Tyler Nichols is a fiction writer, screenwriter, and Spider-Man super fan. He also runs YouTube channel Zombievictim, which you should check out after reading this interview:
What are you working on right now?
I’m about halfway through the sequel to The Crimson Summer titled, Crimson High. While the first book was essentially my own version of “Friday the 13th,” this second one is more my version of “Scream.” So, while it’s been a lot of fun to write, I also feel like it needs to be smart and logical, which can be tough since it’s set in an active town, not some camp in the middle of nowhere.
Cellphones are currently the bane of my existence.
When writing a slasher-style book like The Crimson Summer where no one is safe, were there any characters you still found yourself becoming attached to/rooting for?
Going into any slasher, there’s a certain expectation that most of the characters are going to die, so I didn’t have much of a problem offing campers in the first one. Although, I will say that I called an audible on the death of one of the counselors, mainly because I felt it would affect the overall story too much. Plus I really liked her.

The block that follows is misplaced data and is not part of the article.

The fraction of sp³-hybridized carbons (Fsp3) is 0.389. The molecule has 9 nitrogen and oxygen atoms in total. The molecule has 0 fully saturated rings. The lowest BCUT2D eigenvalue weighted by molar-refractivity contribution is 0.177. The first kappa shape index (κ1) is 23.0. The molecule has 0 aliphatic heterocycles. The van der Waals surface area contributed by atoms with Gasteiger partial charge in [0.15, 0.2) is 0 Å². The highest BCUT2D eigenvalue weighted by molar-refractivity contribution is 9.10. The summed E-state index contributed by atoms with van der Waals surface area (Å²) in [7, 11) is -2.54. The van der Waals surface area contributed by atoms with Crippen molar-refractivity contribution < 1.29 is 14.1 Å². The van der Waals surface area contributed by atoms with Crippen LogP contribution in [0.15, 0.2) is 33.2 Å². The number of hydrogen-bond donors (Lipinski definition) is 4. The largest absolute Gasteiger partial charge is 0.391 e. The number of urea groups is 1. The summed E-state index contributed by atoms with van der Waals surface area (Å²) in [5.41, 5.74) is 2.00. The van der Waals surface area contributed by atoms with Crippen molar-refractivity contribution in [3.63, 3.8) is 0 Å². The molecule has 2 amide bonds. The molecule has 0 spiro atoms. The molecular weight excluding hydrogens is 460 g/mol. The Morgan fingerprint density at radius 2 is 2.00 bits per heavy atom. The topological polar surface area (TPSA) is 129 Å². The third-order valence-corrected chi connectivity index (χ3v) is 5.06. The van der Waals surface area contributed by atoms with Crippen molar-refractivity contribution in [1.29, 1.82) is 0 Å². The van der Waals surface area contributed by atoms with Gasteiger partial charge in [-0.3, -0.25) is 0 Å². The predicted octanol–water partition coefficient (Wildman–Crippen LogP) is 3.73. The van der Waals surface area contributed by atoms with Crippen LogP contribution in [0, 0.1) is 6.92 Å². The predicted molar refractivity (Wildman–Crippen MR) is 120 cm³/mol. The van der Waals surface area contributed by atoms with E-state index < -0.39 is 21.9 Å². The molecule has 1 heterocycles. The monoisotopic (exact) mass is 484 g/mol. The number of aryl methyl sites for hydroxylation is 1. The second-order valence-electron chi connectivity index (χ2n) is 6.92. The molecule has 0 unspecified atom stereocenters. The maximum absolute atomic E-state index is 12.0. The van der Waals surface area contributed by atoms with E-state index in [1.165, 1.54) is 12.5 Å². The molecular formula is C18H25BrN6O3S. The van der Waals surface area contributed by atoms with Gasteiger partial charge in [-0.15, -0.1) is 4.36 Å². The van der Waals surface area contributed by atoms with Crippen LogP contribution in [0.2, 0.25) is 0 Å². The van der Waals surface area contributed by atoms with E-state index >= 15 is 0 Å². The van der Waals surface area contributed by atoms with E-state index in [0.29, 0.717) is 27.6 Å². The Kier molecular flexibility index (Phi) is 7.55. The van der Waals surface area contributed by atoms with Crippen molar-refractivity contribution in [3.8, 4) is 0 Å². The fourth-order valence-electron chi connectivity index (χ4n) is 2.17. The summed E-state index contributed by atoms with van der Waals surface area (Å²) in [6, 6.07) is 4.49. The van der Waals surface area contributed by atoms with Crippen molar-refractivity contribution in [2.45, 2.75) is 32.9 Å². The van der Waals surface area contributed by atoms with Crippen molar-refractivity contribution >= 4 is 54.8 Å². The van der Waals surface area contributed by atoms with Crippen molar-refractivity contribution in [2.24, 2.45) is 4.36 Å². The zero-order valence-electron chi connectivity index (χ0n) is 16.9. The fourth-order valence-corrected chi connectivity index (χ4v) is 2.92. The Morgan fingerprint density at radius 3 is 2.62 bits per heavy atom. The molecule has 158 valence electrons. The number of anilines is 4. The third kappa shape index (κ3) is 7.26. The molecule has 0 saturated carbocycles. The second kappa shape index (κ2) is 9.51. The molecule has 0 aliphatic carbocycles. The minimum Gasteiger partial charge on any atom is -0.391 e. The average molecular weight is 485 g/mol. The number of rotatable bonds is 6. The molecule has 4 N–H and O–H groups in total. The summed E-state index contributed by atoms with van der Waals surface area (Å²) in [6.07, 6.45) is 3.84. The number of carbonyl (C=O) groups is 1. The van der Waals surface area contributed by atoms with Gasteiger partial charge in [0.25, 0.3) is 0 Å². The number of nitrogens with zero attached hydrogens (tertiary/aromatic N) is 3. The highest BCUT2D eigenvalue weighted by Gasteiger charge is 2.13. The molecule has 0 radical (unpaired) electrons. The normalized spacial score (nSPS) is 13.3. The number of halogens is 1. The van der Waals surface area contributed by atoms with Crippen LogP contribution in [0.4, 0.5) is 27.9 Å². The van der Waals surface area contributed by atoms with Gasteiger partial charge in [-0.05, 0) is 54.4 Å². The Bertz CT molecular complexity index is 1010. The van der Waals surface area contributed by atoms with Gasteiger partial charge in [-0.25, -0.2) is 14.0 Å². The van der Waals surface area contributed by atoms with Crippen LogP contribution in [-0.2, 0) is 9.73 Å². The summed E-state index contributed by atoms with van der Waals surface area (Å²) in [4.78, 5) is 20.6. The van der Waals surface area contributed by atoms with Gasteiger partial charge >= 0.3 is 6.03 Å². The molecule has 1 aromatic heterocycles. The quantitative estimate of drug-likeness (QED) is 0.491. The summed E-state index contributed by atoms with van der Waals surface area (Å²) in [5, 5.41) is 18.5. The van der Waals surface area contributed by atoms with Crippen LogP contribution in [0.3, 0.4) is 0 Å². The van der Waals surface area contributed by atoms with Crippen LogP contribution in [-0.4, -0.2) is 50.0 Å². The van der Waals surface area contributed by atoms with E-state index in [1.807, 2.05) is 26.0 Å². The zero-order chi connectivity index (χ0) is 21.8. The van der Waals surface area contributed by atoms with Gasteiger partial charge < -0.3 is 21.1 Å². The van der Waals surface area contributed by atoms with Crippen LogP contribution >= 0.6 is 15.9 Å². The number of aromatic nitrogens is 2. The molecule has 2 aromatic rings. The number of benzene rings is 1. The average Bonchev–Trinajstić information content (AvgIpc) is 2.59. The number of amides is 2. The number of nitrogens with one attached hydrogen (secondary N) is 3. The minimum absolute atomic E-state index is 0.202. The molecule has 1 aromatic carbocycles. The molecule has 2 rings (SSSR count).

And in Crimson High, there’s a character death that was really tough for me to write because I like the character so much, and had grown so attached to them. But, their death helps propel the story forward, so it felt essential. Because once you start killing off characters just to do it, you lose any impact.
What makes or breaks dialogue for you? What do you love about writing it?
As long as it sounds natural, then I’m all for it. Sometimes people can get too robotic with their dialogue and it may be moving the story along, but it’s not presenting the characters in any sort of realistic light. It’s probably why I have a decent amount of swearing in my writing, just because that’s what the people in my life (and even myself) sound like. Dialogue has always stuck out to me and affects all my writing. My prose is very conversational, which can be a bit of a detriment to Grammar sometimes, but I’d rather something come off naturally, than technically correct.